Only Leinster’s best will do to down Ronan O’Gara’s heavyweights

Cian Healy and his son Beau during yesterday's captain's run at the Aviva Stadium. Photo: Harry Murphy/Sportsfile© SPORTSFILE

Rúaidhrí O'Connor

The actual prize fight may be taking place across the river, but this Champions Cup final is expected to live up to its heavyweight billing.

It is the third part of a trilogy, with the first two chapters unfolding on French soil, and Leinster will be hoping the presence of swathes of blue jerseys at the stadium today will help them get over the line.

It might not have had the smack-talk synonymous with the fight game, but there’s been some spice with recently retired Leinster player James Tracy questioning Ronan O’Gara’s side’s approach to the ruck and the coach responding by questioning his motives.

It was all about getting into referee Jaco Peyper’s head because the ruck is where this game will be won and lost.

La Rochelle know that if they can slow Leinster down through their size, they’ll be on their way.

Leinster are equally conscious that if they can keep the ball-in-play time high and get Jamison Gibson-Park involved quickly they can make hay.

That is the crux of the matter, but there are thousands of micro battles to be won before either team crosses the white line.

At home and with a large crowd backing them, Leinster are the bookies’ favourites.

They’ve been the season’s front-runners, blitzing everyone that’s been in their way and with their stars back in the set-up they will be confident of getting things right.

There’s a perception that their opponents have had more of a slow burn, but their performances against Saracens and Exeter Chiefs were impressive.

​It’s true that they haven’t played anyone close to Leinster’s calibre this year, but equally the paucity of Toulouse’s performance in the semi-final suggests that Leinster haven’t met their measure yet either.

Last year’s final is instructive, but La Rochelle have eight changes from the team that played that day while Leinster have two with Ross Byrne taking over from the injured Johnny Sexton and Dan Sheehan swapping places with Rónan Kelleher.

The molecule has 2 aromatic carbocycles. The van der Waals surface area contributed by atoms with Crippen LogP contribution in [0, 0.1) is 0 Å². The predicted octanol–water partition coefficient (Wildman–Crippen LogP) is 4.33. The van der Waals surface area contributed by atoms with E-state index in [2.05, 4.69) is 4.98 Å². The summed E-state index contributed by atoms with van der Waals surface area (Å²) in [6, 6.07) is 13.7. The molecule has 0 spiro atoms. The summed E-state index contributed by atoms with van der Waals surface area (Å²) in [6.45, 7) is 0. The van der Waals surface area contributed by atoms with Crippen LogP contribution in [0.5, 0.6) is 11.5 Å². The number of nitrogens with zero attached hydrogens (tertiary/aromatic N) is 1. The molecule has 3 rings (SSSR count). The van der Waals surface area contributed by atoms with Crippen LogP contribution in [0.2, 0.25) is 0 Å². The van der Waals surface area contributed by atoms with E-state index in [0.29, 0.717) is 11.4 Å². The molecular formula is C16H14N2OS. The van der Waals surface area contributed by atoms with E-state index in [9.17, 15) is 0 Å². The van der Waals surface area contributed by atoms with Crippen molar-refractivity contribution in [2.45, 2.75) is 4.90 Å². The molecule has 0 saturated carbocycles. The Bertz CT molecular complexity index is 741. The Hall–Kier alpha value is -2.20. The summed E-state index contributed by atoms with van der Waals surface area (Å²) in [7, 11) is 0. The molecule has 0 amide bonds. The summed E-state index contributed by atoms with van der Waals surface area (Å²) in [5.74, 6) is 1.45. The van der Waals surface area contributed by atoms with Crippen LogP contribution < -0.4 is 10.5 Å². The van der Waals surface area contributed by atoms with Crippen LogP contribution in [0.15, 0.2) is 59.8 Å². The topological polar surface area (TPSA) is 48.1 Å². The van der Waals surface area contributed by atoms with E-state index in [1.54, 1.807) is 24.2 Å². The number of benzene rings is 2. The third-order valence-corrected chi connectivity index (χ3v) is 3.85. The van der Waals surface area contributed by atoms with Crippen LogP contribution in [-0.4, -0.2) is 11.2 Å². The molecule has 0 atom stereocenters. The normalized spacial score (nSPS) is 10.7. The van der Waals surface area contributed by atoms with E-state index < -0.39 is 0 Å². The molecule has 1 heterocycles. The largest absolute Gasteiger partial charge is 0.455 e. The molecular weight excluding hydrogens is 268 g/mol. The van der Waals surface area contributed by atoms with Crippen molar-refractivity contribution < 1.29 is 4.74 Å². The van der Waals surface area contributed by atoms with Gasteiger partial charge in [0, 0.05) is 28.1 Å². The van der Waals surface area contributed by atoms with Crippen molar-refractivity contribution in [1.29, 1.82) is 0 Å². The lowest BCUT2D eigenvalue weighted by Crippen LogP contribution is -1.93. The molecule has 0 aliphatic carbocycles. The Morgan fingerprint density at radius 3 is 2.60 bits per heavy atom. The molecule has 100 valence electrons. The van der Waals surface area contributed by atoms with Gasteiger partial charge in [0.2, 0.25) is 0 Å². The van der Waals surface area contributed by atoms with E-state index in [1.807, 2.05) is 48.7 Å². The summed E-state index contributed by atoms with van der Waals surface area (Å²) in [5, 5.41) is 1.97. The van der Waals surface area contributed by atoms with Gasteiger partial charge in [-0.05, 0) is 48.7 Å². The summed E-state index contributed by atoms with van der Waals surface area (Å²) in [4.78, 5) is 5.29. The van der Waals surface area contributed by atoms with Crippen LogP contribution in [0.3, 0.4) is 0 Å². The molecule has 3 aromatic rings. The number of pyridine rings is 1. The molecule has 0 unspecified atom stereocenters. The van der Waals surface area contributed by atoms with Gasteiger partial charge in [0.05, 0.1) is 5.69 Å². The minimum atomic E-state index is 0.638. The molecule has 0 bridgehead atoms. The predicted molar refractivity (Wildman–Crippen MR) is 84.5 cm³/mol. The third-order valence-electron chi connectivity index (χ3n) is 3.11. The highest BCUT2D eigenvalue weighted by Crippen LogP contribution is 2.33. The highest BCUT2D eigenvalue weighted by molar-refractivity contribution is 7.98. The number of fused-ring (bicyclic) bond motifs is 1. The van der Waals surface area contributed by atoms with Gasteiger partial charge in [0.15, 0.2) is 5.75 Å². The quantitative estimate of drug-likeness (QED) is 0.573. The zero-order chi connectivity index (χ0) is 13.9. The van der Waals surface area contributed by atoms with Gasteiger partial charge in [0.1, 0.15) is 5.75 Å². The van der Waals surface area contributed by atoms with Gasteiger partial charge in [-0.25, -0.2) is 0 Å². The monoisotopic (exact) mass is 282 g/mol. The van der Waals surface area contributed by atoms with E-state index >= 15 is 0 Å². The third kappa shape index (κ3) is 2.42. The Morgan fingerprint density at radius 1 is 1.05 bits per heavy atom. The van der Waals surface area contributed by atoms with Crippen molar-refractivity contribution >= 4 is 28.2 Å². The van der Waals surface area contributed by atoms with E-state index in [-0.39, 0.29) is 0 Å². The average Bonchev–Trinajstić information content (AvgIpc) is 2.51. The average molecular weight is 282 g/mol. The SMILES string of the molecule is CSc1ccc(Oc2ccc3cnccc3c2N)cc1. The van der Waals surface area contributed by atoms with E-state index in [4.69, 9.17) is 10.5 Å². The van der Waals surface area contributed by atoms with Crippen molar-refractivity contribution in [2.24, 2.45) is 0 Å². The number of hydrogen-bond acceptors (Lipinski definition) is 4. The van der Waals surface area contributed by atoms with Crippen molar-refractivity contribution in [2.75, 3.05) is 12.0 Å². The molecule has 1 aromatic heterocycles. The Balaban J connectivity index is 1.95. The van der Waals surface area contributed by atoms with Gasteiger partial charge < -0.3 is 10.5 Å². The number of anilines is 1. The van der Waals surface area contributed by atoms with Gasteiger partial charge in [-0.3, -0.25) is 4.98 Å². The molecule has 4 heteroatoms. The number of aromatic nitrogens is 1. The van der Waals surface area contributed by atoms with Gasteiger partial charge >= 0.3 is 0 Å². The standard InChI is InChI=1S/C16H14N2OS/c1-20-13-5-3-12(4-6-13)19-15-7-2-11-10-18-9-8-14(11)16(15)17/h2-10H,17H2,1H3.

Since Marseille, 14 of their starting team have won a Grand Slam with Ireland, 13 were on the historic tour of New Zealand. Their Ireland experiences will surely stand them in good stead today.

And yet, the pressure seems to sit squarely on their shoulders thanks, in part, to last Saturday’s United Rugby Championship semi-final loss to Munster.

Leo Cullen yesterday laughed off the suggestion that the defeat would seep into their week, but there’s no doubting that the timing of that result was far from ideal. Munster haven’t got the cattle that O’Gara does and he’ll have learnt a lot.

Leinster’s passivity in defence is a concern, their tendency to be thrown off when someone gets in and dirties their ball has been noted. Expect Will Skelton to throw himself into the defensive ruck with wilful abandon.

Leinster’s back three has plenty of stardust, but O’Gara’s Springbok wingers have pace and deception.

Jonathan Danty is one of the most destructive centres in the game, while UJ Seuteni has been an offloading revelation, but Robbie Henshaw and Garry Ringrose’s combination is world-class

It’s a huge day for Ross Byrne, but so too for newcomer Antoine Hastoy. Beside them, either Tawera Kerr-Barlow or Gibson-Park could have a defining influence.

Up front, Leinster’s front-row look more dynamic but La Rochelle’s more grizzled options can be destructive in their own way.

Skelton is a phenomenon and his combination with the giant Uini Atonio is a force of nature. However, James Ryan and Ross Molony are in the form of their lives and Leinster’s bench looks far more potent this season.

The back-row match-ups are blockbuster, no more so than the phenomenal Fijian Levani Botia taking on the World Player of the Year Josh van der Flier.

There’s class everywhere, pedigree abounds but the absence of Sexton is a loss for Leinster on their biggest day.

There are no weaknesses in either coaching box, the benches are loaded and it’s set up to be a classic.

Both sides will believe they can win it. Discipline will be key, luck will play a role but for Leinster it’s about delivering when it matters and taking the game to La Rochelle for 80 minutes. They can’t let the French side get on top of them again, because that’s crushed them in chapters one or two.

Only their best will do and even then it might not be enough against a class La Rochelle side.

Verdict:La Rochelle